Residents of Mandera have urged President William Ruto to do away with the Competency Based Curriculum (CBC), citing that the system is too expensive.
While speaking at a public forum organised by the Presidential Working Party on Education Reform on Tuesday, they urged the President to the country to the 8:4:4 system but continue improving CBC.
“CBC was a rushed programme that was forced on parents and teachers, but if given time and the input of stakeholders, it can help our society,” said Mohamed Issack.
According to Mohamed, the new education system has failed to take off in Mandera because of a teacher shortage.
“We don’t have enough teachers in our schools. The few we have are not even trained to teach CBC. How can Mandera be ranked with other counties that have the necessary sources for the same education system?” he posed.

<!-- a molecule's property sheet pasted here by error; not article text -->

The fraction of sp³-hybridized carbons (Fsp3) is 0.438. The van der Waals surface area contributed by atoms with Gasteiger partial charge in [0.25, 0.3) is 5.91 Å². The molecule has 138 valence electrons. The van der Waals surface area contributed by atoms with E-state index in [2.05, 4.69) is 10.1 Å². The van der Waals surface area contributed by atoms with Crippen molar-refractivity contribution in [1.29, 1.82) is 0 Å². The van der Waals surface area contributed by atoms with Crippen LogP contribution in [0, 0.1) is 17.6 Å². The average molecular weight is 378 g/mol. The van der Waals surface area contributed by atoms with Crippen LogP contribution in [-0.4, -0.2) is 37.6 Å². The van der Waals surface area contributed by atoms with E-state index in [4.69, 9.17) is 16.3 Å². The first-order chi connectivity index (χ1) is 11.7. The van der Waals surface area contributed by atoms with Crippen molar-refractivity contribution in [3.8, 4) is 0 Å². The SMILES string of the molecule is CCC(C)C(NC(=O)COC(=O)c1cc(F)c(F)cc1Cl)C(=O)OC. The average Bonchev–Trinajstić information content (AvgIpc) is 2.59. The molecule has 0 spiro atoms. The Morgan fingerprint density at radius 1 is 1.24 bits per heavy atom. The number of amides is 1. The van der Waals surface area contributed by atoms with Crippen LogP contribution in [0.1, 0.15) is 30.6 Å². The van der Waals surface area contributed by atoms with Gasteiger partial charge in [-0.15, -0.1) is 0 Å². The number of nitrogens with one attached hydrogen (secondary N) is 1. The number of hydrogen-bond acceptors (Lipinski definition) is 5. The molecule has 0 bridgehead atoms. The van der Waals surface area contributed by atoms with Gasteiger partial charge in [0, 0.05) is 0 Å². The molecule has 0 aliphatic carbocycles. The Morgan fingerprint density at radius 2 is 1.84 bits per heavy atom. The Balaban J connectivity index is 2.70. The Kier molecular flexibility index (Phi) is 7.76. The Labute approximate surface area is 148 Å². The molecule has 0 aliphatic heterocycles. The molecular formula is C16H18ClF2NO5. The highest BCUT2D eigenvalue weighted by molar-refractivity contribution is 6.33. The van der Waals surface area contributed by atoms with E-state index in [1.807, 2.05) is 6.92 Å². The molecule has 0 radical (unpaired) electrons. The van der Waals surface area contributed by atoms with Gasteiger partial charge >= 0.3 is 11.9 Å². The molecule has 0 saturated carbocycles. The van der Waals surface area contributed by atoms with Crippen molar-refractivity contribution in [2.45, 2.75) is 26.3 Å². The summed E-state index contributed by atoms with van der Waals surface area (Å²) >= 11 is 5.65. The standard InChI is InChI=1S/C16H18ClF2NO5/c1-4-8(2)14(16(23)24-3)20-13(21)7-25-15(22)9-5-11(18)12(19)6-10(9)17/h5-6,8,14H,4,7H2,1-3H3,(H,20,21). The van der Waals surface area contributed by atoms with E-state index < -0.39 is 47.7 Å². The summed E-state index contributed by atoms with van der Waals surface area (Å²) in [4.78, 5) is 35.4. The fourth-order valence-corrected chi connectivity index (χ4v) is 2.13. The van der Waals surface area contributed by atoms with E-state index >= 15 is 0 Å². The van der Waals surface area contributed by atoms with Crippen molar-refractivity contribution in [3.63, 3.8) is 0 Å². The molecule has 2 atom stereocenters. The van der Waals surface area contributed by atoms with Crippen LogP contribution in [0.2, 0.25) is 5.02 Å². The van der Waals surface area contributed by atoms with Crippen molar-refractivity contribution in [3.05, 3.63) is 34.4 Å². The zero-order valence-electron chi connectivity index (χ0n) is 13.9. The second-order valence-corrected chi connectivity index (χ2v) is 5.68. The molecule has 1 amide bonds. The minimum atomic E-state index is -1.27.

The other factor that has made residents to reject the new curriculum is high cost of supporting CBC.
“All the assignments given to pupils in CBC involve buying materials for them to do either at home or at school. Most parents in Mandera are poor and we cannot afford this daily expenditure,” he said.
In addition, Ms Asli Alio described CBC as an education system for the rich and not for Mandera residents, a majority of whom he claimed are poor.
“My children have to move around in the neighbourhood looking for someone with an internet-enabled phone so that they can learn some things. I cannot afford the internet in my home and this is why I don’t want CBC,” she said.
He further urged the government to give teachers a better pay instead of changing the system.
“We need to start by looking at the welfare of teachers in terms of better pay and promotions and capacity building before anything else,” he said.
The hearing program commenced on Monday 31st October and will run through to November 11.
On Tuesday 1st, the teams visited Kwale, Taita Taveta, Marsabit, Nyandarua, Turkana, Kericho, Busia, Migori, Mandera and Samburu counties.